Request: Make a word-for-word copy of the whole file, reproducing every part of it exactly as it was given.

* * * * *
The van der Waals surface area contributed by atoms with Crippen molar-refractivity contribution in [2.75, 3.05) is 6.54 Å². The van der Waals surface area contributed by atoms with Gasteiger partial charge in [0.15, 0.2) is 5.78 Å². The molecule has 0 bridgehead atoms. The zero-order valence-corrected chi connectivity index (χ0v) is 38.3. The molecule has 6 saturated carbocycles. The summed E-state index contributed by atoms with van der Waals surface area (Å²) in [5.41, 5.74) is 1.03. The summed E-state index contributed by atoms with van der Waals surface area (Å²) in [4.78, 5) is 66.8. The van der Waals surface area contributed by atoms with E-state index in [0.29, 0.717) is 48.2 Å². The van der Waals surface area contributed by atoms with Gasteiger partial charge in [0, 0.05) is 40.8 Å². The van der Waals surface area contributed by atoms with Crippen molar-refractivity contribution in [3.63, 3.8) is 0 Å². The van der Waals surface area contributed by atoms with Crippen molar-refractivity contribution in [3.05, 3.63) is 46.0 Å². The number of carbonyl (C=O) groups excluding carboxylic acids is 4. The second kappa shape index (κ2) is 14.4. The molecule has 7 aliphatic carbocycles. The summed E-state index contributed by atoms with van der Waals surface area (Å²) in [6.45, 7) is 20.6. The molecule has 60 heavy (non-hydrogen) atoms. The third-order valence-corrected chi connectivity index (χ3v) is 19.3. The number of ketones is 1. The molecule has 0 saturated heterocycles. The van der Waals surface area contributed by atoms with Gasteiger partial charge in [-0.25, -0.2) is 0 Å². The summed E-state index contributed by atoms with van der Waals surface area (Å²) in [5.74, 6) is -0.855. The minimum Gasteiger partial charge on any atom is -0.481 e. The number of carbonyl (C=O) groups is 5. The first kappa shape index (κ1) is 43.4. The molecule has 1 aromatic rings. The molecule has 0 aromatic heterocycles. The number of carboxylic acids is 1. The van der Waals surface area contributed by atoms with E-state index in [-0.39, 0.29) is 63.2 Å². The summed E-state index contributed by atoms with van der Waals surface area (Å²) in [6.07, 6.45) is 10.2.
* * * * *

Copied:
The van der Waals surface area contributed by atoms with Crippen molar-refractivity contribution in [2.75, 3.05) is 6.54 Å². The van der Waals surface area contributed by atoms with Gasteiger partial charge in [0.15, 0.2) is 5.78 Å². The molecule has 0 bridgehead atoms. The zero-order valence-corrected chi connectivity index (χ0v) is 38.3. The molecule has 6 saturated carbocycles. The summed E-state index contributed by atoms with van der Waals surface area (Å²) in [5.41, 5.74) is 1.03. The summed E-state index contributed by atoms with van der Waals surface area (Å²) in [4.78, 5) is 66.8. The van der Waals surface area contributed by atoms with E-state index in [0.29, 0.717) is 48.2 Å². The van der Waals surface area contributed by atoms with Gasteiger partial charge in [0, 0.05) is 40.8 Å². The van der Waals surface area contributed by atoms with Crippen molar-refractivity contribution in [3.63, 3.8) is 0 Å². The van der Waals surface area contributed by atoms with Crippen molar-refractivity contribution in [3.05, 3.63) is 46.0 Å². The number of carbonyl (C=O) groups excluding carboxylic acids is 4. The second kappa shape index (κ2) is 14.4. The molecule has 7 aliphatic carbocycles. The summed E-state index contributed by atoms with van der Waals surface area (Å²) in [6.45, 7) is 20.6. The molecule has 60 heavy (non-hydrogen) atoms. The third-order valence-corrected chi connectivity index (χ3v) is 19.3. The number of ketones is 1. The molecule has 0 saturated heterocycles. The van der Waals surface area contributed by atoms with Gasteiger partial charge in [-0.25, -0.2) is 0 Å². The summed E-state index contributed by atoms with van der Waals surface area (Å²) in [5.74, 6) is -0.855. The minimum Gasteiger partial charge on any atom is -0.481 e. The number of carbonyl (C=O) groups is 5. The first kappa shape index (κ1) is 43.4. The molecule has 1 aromatic rings. The molecule has 0 aromatic heterocycles. The number of carboxylic acids is 1. The van der Waals surface area contributed by atoms with E-state index in [-0.39, 0.29) is 63.2 Å². The summed E-state index contributed by atoms with van der Waals surface area (Å²) in [6.07, 6.45) is 10.2.